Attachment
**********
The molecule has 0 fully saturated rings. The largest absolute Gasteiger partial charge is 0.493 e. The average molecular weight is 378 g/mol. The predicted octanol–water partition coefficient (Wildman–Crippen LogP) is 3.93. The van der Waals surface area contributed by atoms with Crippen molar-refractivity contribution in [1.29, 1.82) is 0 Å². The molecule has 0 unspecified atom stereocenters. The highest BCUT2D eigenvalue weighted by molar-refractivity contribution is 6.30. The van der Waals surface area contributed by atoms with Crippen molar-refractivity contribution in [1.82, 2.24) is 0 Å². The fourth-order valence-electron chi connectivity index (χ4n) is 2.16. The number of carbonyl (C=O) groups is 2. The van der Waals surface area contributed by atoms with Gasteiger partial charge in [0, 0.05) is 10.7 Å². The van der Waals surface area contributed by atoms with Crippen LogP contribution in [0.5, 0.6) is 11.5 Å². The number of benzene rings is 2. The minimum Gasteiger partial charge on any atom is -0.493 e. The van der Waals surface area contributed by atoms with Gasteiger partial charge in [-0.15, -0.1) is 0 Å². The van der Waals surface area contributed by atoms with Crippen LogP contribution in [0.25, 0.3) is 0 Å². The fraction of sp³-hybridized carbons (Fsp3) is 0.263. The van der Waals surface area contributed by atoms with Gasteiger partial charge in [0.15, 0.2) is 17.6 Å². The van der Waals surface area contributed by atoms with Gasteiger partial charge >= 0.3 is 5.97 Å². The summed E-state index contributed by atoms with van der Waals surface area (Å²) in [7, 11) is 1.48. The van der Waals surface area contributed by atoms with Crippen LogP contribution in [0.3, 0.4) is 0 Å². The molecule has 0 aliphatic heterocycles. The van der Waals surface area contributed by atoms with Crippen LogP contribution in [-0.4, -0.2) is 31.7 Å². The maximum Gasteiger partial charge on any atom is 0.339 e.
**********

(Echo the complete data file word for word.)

The molecule has 0 fully saturated rings. The largest absolute Gasteiger partial charge is 0.493 e. The average molecular weight is 378 g/mol. The predicted octanol–water partition coefficient (Wildman–Crippen LogP) is 3.93. The van der Waals surface area contributed by atoms with Crippen molar-refractivity contribution in [1.29, 1.82) is 0 Å². The molecule has 0 unspecified atom stereocenters. The highest BCUT2D eigenvalue weighted by molar-refractivity contribution is 6.30. The van der Waals surface area contributed by atoms with Crippen molar-refractivity contribution in [1.82, 2.24) is 0 Å². The fourth-order valence-electron chi connectivity index (χ4n) is 2.16. The number of carbonyl (C=O) groups is 2. The van der Waals surface area contributed by atoms with Gasteiger partial charge in [0, 0.05) is 10.7 Å². The van der Waals surface area contributed by atoms with Crippen LogP contribution in [0.5, 0.6) is 11.5 Å². The number of benzene rings is 2. The minimum Gasteiger partial charge on any atom is -0.493 e. The van der Waals surface area contributed by atoms with Gasteiger partial charge in [-0.15, -0.1) is 0 Å². The van der Waals surface area contributed by atoms with Crippen LogP contribution in [0.25, 0.3) is 0 Å². The fraction of sp³-hybridized carbons (Fsp3) is 0.263. The van der Waals surface area contributed by atoms with Gasteiger partial charge in [0.15, 0.2) is 17.6 Å². The van der Waals surface area contributed by atoms with Gasteiger partial charge >= 0.3 is 5.97 Å². The summed E-state index contributed by atoms with van der Waals surface area (Å²) in [7, 11) is 1.48. The van der Waals surface area contributed by atoms with Crippen LogP contribution in [0.3, 0.4) is 0 Å². The molecule has 0 aliphatic heterocycles. The van der Waals surface area contributed by atoms with Crippen LogP contribution in [-0.4, -0.2) is 31.7 Å². The maximum Gasteiger partial charge on any atom is 0.339 e.